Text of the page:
Following a red state trend, GOP lawmakers take aim at Iowa university diversity programs

Public universities in Iowa would be required to disband their diversity, equity and inclusion programs under a bill advancing in the Iowa House.

House File 218 would prohibit the University of Iowa, Iowa State University and the University of Northern Iowa from spending any state appropriation or private funds on a diversity, equity or inclusion office or administrator.

How would the bill target diversity, equity and inclusion?

The bill broadly defines "diversity, equity and inclusion," often called DEI, to include any university program implemented with reference to race, and training or activity that references race, gender identity or sexual orientation.

The bill does not explicitly prohibit those programs, but it would stop universities from hiring DEI professionals to create and administer them to all students.

"For too long, the DEI bureaucracies at our institutions of higher education have been used to impose ideological conformity and promote far-left political activism," said Rep. Taylor Collins, R-Mediapolis, an alumnus of Iowa State University and Drake University.

Collins said Iowa State pushed a "woke agenda" when he was a student there.

Rep. Taylor Collins, R-Mediapolis.
Rep. Taylor Collins, R-Mediapolis.

What problems could the DEI bill create for universities?

Representatives from the Iowa Board of Regents urged lawmakers to reject the proposal. They argued eliminating DEI programs would interfere with federal research contracts, accreditation programs and training that mitigate legal risks.

Board of Regents Chief Academic Officer Rachel Boon said the bill may also prohibit the universities from offering demographic-specific scholarships such as those for women in STEM fields or members of tribal nations.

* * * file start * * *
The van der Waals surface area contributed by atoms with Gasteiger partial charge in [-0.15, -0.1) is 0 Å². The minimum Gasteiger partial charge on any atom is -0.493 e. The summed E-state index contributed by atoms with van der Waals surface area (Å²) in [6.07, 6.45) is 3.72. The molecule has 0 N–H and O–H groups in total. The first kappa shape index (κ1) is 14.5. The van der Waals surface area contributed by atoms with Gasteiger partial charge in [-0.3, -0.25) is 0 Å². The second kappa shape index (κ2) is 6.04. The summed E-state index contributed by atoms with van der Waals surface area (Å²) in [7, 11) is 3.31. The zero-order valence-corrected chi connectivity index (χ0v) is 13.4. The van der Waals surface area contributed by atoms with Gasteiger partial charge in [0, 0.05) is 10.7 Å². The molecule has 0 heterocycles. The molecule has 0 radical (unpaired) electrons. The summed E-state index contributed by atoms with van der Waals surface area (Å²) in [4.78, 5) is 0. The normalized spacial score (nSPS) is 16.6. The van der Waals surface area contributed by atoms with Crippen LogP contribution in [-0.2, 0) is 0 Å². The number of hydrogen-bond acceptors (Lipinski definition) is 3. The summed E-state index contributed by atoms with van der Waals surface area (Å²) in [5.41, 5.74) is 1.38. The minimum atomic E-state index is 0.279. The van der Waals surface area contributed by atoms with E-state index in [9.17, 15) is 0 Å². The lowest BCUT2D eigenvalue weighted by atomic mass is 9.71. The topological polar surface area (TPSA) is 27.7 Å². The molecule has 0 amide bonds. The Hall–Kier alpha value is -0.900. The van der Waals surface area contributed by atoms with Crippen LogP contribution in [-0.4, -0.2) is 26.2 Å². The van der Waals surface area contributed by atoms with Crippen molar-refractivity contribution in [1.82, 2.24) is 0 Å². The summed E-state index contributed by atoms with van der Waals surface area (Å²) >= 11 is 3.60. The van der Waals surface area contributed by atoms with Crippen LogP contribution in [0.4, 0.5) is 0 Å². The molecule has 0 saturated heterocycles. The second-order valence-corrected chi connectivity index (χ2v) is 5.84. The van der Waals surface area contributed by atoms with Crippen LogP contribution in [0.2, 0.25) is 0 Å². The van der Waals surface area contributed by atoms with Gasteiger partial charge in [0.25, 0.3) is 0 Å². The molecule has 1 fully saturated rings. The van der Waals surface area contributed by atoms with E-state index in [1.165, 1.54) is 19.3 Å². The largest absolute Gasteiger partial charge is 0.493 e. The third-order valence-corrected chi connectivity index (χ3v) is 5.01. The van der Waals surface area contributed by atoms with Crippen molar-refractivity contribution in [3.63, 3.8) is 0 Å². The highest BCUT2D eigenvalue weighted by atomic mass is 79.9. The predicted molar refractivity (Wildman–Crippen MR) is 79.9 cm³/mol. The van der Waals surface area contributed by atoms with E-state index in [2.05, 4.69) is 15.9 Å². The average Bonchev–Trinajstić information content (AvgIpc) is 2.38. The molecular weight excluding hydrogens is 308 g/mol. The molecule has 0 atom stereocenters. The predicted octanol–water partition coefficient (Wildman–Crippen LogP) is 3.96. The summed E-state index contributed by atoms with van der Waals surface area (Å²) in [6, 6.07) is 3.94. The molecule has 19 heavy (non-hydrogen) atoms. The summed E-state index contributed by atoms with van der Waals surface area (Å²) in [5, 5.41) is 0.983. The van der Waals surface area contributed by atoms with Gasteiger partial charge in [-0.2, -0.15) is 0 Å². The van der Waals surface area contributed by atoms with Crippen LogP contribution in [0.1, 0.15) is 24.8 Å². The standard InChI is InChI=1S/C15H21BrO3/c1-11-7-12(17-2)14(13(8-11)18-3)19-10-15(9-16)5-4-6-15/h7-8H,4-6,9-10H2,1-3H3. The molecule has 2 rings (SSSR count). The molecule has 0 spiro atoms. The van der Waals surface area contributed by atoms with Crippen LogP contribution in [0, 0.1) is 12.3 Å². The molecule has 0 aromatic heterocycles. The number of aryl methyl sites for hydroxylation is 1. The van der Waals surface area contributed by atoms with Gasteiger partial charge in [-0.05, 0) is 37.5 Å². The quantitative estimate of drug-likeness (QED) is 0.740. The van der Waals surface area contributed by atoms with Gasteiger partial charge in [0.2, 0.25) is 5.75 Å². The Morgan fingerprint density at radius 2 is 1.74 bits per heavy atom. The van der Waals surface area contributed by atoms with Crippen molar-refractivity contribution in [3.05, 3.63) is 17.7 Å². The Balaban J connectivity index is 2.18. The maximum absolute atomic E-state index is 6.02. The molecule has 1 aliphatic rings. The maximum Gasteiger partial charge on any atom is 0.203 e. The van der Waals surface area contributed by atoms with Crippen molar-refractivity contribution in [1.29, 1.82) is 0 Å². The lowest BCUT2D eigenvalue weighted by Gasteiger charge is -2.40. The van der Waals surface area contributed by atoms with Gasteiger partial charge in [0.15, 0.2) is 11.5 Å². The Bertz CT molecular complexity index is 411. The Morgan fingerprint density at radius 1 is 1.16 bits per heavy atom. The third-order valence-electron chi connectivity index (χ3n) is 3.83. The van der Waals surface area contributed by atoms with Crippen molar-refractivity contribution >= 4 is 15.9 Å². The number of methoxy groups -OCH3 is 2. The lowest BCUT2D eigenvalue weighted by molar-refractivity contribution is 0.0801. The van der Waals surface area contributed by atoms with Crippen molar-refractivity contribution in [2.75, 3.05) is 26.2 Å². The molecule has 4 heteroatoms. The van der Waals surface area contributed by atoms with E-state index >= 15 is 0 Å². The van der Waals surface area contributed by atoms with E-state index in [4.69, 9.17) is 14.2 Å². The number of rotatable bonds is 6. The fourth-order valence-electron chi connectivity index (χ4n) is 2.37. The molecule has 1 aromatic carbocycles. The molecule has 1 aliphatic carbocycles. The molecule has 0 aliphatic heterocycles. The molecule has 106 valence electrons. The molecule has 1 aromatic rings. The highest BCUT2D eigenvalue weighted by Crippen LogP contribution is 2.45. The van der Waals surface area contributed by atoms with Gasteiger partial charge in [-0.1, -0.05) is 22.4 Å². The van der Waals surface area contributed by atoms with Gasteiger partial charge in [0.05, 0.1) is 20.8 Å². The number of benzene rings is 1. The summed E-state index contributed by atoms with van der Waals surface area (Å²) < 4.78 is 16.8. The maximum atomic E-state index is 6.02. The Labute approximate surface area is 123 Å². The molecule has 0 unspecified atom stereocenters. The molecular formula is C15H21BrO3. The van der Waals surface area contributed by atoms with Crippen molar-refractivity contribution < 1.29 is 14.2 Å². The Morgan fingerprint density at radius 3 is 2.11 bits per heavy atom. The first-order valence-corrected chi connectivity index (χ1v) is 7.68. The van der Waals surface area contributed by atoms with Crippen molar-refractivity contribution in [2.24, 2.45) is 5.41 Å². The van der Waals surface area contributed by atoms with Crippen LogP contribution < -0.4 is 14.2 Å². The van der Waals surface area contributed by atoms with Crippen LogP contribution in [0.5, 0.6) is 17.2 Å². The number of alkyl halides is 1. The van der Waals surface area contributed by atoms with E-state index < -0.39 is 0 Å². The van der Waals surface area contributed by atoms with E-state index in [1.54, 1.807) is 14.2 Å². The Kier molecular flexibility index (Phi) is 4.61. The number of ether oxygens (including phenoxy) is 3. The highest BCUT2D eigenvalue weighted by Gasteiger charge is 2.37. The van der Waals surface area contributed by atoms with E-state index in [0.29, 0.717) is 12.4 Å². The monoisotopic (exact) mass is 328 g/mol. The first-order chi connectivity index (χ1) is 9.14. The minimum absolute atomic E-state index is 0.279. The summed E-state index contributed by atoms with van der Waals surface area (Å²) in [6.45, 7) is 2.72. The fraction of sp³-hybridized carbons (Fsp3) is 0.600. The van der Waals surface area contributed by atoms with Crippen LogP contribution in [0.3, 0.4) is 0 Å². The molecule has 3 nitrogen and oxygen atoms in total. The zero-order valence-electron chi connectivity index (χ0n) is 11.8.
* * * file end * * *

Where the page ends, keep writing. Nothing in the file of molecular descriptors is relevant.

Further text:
"We would have real concerns about the immediate impact of removing the scholarship support," Boon said.

The university presidents told lawmakers in February that DEI departments provide essential support for students from a range of different backgrounds, including first-generation and low-income students.

"To bring people in, we have the vision and ability to think about diversity, equity and inclusion in a really expansive way — not just about race, not just about gender, but about things like learning disabilities," University of Iowa President Barbara Wilson said. "Just imagine a young student coming to us from a rural community with dyslexia or autism.”

University of Iowa President Barbara Wilson
University of Iowa President Barbara Wilson

The presidents said businesses, including corporations based in Iowa, expect graduates to be comfortable working in diverse workplaces.

How would the DEI bill work, and where did come from?

The bill would redirect funds used for DEI administrators and programs toward scholarships for low-income and middle-income students, or to lowering tuition and fees for in-state students.

Like many high-profile bills in Iowa's Capitol this session, the proposal mirrors similar action from other Republican-led states. Gov. Ron DeSantis called on the Florida Legislature last month to ban DEI programs and "critical race theory" at state colleges.

Iowa's bill appears to be based on model language from the Manhattan Institute, a conservative think tank. Its brief advises state lawmakers that they have the power to push back on DEI programs that "stifle intellectual diversity, prevent equal opportunity and exclude anyone who dissents from a rigid orthodoxy."

What's next for the DEI bill?

The House Education Committee advanced the bill Wednesday afternoon, narrowly clearing a mid-session legislative deadline.

The committee adopted an amendment to the legislation that would allow universities to make some exceptions when DEI is required in federal research contracts.

Katie Akin is a politics reporter for the Register. Reach her at or at 410-340-3440. Follow her on Twitter at @katie_akin.

This article originally appeared on Des Moines Register: Iowa bill would join red states banning DEI programs at universities